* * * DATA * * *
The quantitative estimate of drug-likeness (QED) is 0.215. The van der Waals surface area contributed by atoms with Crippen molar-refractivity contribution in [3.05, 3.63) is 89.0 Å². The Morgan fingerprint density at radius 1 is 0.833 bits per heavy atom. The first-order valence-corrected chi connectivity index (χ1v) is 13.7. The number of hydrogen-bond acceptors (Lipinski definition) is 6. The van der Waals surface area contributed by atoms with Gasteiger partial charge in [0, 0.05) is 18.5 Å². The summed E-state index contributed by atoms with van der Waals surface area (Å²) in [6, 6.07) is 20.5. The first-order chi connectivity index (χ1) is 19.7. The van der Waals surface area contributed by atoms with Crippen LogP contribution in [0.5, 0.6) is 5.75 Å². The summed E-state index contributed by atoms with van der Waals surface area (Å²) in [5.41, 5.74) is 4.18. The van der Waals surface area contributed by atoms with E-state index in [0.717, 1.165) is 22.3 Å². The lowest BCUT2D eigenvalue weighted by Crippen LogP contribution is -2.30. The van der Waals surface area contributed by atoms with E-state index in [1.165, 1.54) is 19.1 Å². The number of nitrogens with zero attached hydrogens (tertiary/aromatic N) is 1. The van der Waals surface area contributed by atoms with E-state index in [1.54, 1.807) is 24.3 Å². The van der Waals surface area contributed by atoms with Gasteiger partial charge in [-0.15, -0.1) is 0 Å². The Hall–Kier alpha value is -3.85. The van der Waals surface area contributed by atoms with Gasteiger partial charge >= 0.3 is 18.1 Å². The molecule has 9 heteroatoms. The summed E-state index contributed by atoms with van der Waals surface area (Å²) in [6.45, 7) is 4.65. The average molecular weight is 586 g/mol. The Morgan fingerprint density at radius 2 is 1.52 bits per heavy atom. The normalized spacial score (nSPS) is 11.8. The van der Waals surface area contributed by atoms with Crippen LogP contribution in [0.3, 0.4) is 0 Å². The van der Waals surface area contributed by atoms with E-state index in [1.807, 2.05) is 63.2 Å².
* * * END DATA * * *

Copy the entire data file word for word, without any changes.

The quantitative estimate of drug-likeness (QED) is 0.215. The van der Waals surface area contributed by atoms with Crippen molar-refractivity contribution in [3.05, 3.63) is 89.0 Å². The Morgan fingerprint density at radius 1 is 0.833 bits per heavy atom. The first-order valence-corrected chi connectivity index (χ1v) is 13.7. The number of hydrogen-bond acceptors (Lipinski definition) is 6. The van der Waals surface area contributed by atoms with Gasteiger partial charge in [0, 0.05) is 18.5 Å². The summed E-state index contributed by atoms with van der Waals surface area (Å²) in [6, 6.07) is 20.5. The first-order chi connectivity index (χ1) is 19.7. The van der Waals surface area contributed by atoms with Crippen LogP contribution in [0.5, 0.6) is 5.75 Å². The summed E-state index contributed by atoms with van der Waals surface area (Å²) in [5.41, 5.74) is 4.18. The van der Waals surface area contributed by atoms with E-state index in [0.717, 1.165) is 22.3 Å². The lowest BCUT2D eigenvalue weighted by Crippen LogP contribution is -2.30. The van der Waals surface area contributed by atoms with E-state index in [1.165, 1.54) is 19.1 Å². The number of nitrogens with zero attached hydrogens (tertiary/aromatic N) is 1. The van der Waals surface area contributed by atoms with E-state index in [1.54, 1.807) is 24.3 Å². The van der Waals surface area contributed by atoms with Gasteiger partial charge in [-0.15, -0.1) is 0 Å². The Hall–Kier alpha value is -3.85. The van der Waals surface area contributed by atoms with Gasteiger partial charge >= 0.3 is 18.1 Å². The molecule has 9 heteroatoms. The summed E-state index contributed by atoms with van der Waals surface area (Å²) in [6.45, 7) is 4.65. The average molecular weight is 586 g/mol. The Morgan fingerprint density at radius 2 is 1.52 bits per heavy atom. The normalized spacial score (nSPS) is 11.8. The van der Waals surface area contributed by atoms with Crippen LogP contribution in [0.3, 0.4) is 0 Å². The van der Waals surface area contributed by atoms with E-state index in [1.807, 2.05) is 63.2 Å².